David Scott Milton started as an early member of Theater Genesis alongside Sam Shepard, Leonard Melfi, and Murray Mednick. His first plays, "The Interrogation Room" and "Halloween Mask," were produced there. Later plays, "Duet" and Bread," were done at the American Place Theatre. "Duet," starring Ben Gazzara, went on to Broadway. Milton's play "Skin" won the Neil Simon Playwriting Award. His screenplay, "Born to Win," became Ivan Passer's first American film and starred George Segal and Karen Black. He has published six novels. "Paradise Road" was cited by the Mark Twain Journal "for significant contribution to American literature." From 1977 until recently, he taught playwriting and screenwriting at USC. For thirteen years, he taught creative writing to men at the maximum security prison in Tehachapi, California. He wrote an article about the prison for the Los Angeles Times, and he created a one-man show, "Murderers Are My Life," which was nominated as best one-man show by the Valley Theater League of Los Angeles.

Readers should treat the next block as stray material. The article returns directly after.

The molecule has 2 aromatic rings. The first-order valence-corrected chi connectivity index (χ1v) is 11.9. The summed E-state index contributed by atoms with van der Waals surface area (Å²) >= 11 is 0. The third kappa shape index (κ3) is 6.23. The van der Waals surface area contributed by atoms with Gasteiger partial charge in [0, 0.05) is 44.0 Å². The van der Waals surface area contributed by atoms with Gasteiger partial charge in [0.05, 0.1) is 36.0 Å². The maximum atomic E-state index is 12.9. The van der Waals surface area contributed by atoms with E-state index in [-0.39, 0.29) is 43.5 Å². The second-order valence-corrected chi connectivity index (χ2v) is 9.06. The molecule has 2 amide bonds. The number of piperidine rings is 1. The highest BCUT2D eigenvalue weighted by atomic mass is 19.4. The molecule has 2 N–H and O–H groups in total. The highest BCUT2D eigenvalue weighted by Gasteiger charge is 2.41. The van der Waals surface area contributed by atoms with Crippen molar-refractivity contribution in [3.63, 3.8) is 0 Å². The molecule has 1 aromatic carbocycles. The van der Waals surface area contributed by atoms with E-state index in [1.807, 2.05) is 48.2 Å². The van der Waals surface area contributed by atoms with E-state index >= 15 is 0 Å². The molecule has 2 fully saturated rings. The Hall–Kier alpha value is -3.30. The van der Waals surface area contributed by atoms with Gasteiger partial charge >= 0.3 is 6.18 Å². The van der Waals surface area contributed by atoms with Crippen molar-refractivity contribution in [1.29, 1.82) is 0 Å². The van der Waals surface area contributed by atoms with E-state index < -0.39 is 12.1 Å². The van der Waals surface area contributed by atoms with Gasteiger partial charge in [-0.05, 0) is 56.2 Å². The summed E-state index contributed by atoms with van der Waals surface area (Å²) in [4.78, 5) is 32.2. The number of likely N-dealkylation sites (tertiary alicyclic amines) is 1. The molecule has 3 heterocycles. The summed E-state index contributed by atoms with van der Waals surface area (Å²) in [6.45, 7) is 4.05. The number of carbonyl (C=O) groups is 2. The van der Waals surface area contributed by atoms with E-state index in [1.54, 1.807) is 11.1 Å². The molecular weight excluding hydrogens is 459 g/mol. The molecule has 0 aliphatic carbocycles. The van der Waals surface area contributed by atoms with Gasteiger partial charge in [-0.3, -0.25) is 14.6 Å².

Customer Reviews

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9 of 9 people found the following review helpful By Christopher Meeks on April 3, 2002
Format: Paperback Verified Purchase